News

Corrimal East and Tarrawanna students’ artistic skills were inspired by Towradgi tree vandalism

The students artwork on the Towradgi Park tree guards
The vandalism of a Norfolk Island Pine at Towradgi Park last September

LATE last year the local community was devastated by the tree vandalism of 12 Norfolk Island Pines in Towradgi Park.

The Norfolk Island Pines have since been replanted with protective fencing with signage from students sharing the importance of trees to the community.

Pictures featuring vivid splashes of green, red, blue and yellow dominate two large signs installed by Wollongong City Council in the park.

The two signs feature a total of 26 illustrations created by students from Corrimal East and Tarrawanna Public Schools that were inspired by last year’s tree vandalism incidents at Towradgi Park.

Council invited the students to create drawings and artworks that showed their thoughts on why it was important to have trees in public spaces. The original artworks feature on tree guards alongside Towradgi Park’s bike track.

Wollongong Lord Mayor Gordon Bradbery said the community was devastated by the loss of two Norfolk Island pines, which had been cut-down in a shocking act of tree vandalism as well as the suspected poisoning of another ten pines.

“The pines were only 10 years old and were much-loved by our community who valued their shade and natural beauty,” Cr Brandbery said.

“In response to this incident, Council has since replaced the vandalised trees with more Norfolk Island pine trees. We’ve also installed protective fencing around them to keep them safe while they grow.

“It’s true that any tree vandalism has an impact on everyone who uses and enjoys our public spaces. The decision to damage a tree takes away much needed shade, as well as impacting important habitats for local birds and animals.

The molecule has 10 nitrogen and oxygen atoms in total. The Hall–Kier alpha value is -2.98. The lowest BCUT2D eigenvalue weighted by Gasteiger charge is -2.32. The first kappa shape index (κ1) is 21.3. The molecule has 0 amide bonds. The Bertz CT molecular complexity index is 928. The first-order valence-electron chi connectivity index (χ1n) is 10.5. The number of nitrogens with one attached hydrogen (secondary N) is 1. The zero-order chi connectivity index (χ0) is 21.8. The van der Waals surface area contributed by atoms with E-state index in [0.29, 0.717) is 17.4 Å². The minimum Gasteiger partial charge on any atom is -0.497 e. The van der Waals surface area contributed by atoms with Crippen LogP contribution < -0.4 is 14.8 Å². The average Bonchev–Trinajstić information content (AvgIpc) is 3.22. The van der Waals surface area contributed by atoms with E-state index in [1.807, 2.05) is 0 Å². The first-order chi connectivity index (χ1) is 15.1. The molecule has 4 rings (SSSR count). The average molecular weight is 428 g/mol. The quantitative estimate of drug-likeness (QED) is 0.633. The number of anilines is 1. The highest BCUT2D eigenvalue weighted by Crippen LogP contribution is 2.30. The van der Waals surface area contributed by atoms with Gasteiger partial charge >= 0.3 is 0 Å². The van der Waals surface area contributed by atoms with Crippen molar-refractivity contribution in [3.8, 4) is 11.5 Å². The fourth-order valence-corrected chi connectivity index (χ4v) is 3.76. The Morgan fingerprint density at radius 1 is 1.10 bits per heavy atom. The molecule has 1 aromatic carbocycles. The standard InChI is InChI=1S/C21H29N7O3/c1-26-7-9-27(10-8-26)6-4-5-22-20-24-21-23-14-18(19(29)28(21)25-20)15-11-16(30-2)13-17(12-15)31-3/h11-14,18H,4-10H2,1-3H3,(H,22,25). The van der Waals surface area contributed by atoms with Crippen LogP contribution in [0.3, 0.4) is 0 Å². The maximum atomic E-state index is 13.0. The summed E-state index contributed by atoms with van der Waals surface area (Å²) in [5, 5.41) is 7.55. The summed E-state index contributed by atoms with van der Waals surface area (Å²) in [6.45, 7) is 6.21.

“No one wins when someone decides to destroy a tree. The artwork created by students from two local primary schools does allow us to offer a positive and constructive channel for the outpouring of love, loss and sadness that this vandalism incident received from our community.”

If you’ve seen anyone vandalising a tree or plant, you can report it to Council online or contact the Police on 131 444.

Visit Council’s Urban Greening webpage for more information about greening the city, and how you can get involved.

What’s your thoughts on this story? Scroll down the page to have your say in the comments section.


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About Mick Roberts

A journalist, writer and historian, Mick Roberts specialises in Australian cultural history, particularly associated with the Australian hotel and liquor industry. Mick has had an interest in revealing the colourful story of pubs, inns and associated industries in Australia for over 30 years. He is currently working on a comprehensive history of the hotel and liquor industry in the Illawarra region of NSW. Besides writing a number of history books, Mick has owned and managed several community newspapers. He was one time editor of the Wollongong Northern News, The Bulli Times, The Northern Times, The Northern Leader and The Local - all located in the Wollongong region. As a journalist he has worked for Rural Press, Cumberland (News Limited), Sydney based, City News, and Torch Publications based in Canterbury Bankstown, NSW. He currently calls the inner-Sydney suburb of Surry Hills home.

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